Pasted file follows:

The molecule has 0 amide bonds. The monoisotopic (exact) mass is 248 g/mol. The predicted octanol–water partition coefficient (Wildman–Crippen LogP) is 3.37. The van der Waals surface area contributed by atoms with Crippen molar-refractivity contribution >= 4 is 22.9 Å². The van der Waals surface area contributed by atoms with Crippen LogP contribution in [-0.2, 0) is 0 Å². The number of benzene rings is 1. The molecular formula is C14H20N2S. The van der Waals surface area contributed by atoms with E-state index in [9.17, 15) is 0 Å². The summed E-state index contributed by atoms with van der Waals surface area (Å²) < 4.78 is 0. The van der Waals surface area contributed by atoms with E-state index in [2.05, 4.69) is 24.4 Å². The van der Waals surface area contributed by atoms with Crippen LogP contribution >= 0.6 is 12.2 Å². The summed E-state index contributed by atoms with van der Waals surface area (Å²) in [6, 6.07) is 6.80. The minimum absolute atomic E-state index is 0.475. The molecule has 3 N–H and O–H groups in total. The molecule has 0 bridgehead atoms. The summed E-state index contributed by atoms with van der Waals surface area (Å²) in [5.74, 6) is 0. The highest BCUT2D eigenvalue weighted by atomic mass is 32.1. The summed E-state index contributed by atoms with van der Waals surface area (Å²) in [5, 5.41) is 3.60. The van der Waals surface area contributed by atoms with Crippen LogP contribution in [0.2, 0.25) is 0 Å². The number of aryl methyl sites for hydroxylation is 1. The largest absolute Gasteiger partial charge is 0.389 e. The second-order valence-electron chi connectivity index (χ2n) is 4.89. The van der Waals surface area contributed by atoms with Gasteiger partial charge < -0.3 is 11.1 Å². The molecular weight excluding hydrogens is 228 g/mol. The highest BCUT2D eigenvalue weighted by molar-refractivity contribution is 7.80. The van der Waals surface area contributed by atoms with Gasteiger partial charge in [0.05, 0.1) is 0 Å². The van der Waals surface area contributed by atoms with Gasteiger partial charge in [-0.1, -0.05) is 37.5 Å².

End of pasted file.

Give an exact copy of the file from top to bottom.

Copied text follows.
The molecule has 0 amide bonds. The monoisotopic (exact) mass is 248 g/mol. The predicted octanol–water partition coefficient (Wildman–Crippen LogP) is 3.37. The van der Waals surface area contributed by atoms with Crippen molar-refractivity contribution >= 4 is 22.9 Å². The van der Waals surface area contributed by atoms with Crippen LogP contribution in [-0.2, 0) is 0 Å². The number of benzene rings is 1. The molecular formula is C14H20N2S. The van der Waals surface area contributed by atoms with E-state index in [9.17, 15) is 0 Å². The summed E-state index contributed by atoms with van der Waals surface area (Å²) < 4.78 is 0. The van der Waals surface area contributed by atoms with E-state index in [2.05, 4.69) is 24.4 Å². The van der Waals surface area contributed by atoms with Crippen LogP contribution >= 0.6 is 12.2 Å². The summed E-state index contributed by atoms with van der Waals surface area (Å²) in [6, 6.07) is 6.80. The minimum absolute atomic E-state index is 0.475. The molecule has 3 N–H and O–H groups in total. The molecule has 0 bridgehead atoms. The summed E-state index contributed by atoms with van der Waals surface area (Å²) in [5.74, 6) is 0. The highest BCUT2D eigenvalue weighted by atomic mass is 32.1. The summed E-state index contributed by atoms with van der Waals surface area (Å²) in [5, 5.41) is 3.60. The van der Waals surface area contributed by atoms with Crippen LogP contribution in [0.2, 0.25) is 0 Å². The number of aryl methyl sites for hydroxylation is 1. The largest absolute Gasteiger partial charge is 0.389 e. The second-order valence-electron chi connectivity index (χ2n) is 4.89. The van der Waals surface area contributed by atoms with Gasteiger partial charge < -0.3 is 11.1 Å². The molecular weight excluding hydrogens is 228 g/mol. The highest BCUT2D eigenvalue weighted by molar-refractivity contribution is 7.80. The van der Waals surface area contributed by atoms with Gasteiger partial charge in [0.05, 0.1) is 0 Å². The van der Waals surface area contributed by atoms with Gasteiger partial charge in [-0.1, -0.05) is 37.5 Å².